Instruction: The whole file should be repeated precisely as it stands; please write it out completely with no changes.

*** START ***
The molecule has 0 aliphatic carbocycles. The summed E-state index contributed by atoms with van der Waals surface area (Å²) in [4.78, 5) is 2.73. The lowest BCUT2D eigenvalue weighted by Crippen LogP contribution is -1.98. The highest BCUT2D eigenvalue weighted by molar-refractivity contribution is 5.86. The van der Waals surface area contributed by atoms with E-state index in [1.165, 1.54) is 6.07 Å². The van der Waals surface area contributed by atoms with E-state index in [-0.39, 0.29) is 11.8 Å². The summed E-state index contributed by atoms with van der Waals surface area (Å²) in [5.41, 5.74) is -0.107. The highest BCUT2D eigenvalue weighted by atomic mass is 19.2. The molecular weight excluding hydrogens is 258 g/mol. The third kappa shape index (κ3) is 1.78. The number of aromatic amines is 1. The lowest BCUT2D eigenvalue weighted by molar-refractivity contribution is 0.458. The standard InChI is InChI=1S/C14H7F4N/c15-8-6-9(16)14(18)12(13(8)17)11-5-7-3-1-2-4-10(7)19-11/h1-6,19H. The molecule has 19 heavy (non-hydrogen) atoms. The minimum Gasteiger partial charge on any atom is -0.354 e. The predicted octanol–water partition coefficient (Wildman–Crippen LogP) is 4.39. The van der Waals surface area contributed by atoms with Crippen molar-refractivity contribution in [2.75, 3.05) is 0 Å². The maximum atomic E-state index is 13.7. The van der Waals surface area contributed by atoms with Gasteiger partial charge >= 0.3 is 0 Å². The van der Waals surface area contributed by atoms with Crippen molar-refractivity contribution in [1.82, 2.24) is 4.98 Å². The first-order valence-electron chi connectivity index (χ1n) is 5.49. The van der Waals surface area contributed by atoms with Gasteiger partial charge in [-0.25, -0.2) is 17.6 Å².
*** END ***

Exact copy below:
The molecule has 0 aliphatic carbocycles. The summed E-state index contributed by atoms with van der Waals surface area (Å²) in [4.78, 5) is 2.73. The lowest BCUT2D eigenvalue weighted by Crippen LogP contribution is -1.98. The highest BCUT2D eigenvalue weighted by molar-refractivity contribution is 5.86. The van der Waals surface area contributed by atoms with E-state index in [1.165, 1.54) is 6.07 Å². The van der Waals surface area contributed by atoms with E-state index in [-0.39, 0.29) is 11.8 Å². The summed E-state index contributed by atoms with van der Waals surface area (Å²) in [5.41, 5.74) is -0.107. The highest BCUT2D eigenvalue weighted by atomic mass is 19.2. The molecular weight excluding hydrogens is 258 g/mol. The third kappa shape index (κ3) is 1.78. The number of aromatic amines is 1. The lowest BCUT2D eigenvalue weighted by molar-refractivity contribution is 0.458. The standard InChI is InChI=1S/C14H7F4N/c15-8-6-9(16)14(18)12(13(8)17)11-5-7-3-1-2-4-10(7)19-11/h1-6,19H. The molecule has 19 heavy (non-hydrogen) atoms. The minimum Gasteiger partial charge on any atom is -0.354 e. The predicted octanol–water partition coefficient (Wildman–Crippen LogP) is 4.39. The van der Waals surface area contributed by atoms with Crippen molar-refractivity contribution in [2.75, 3.05) is 0 Å². The maximum atomic E-state index is 13.7. The van der Waals surface area contributed by atoms with Gasteiger partial charge >= 0.3 is 0 Å². The van der Waals surface area contributed by atoms with Crippen molar-refractivity contribution in [1.82, 2.24) is 4.98 Å². The first-order valence-electron chi connectivity index (χ1n) is 5.49. The van der Waals surface area contributed by atoms with Gasteiger partial charge in [-0.25, -0.2) is 17.6 Å².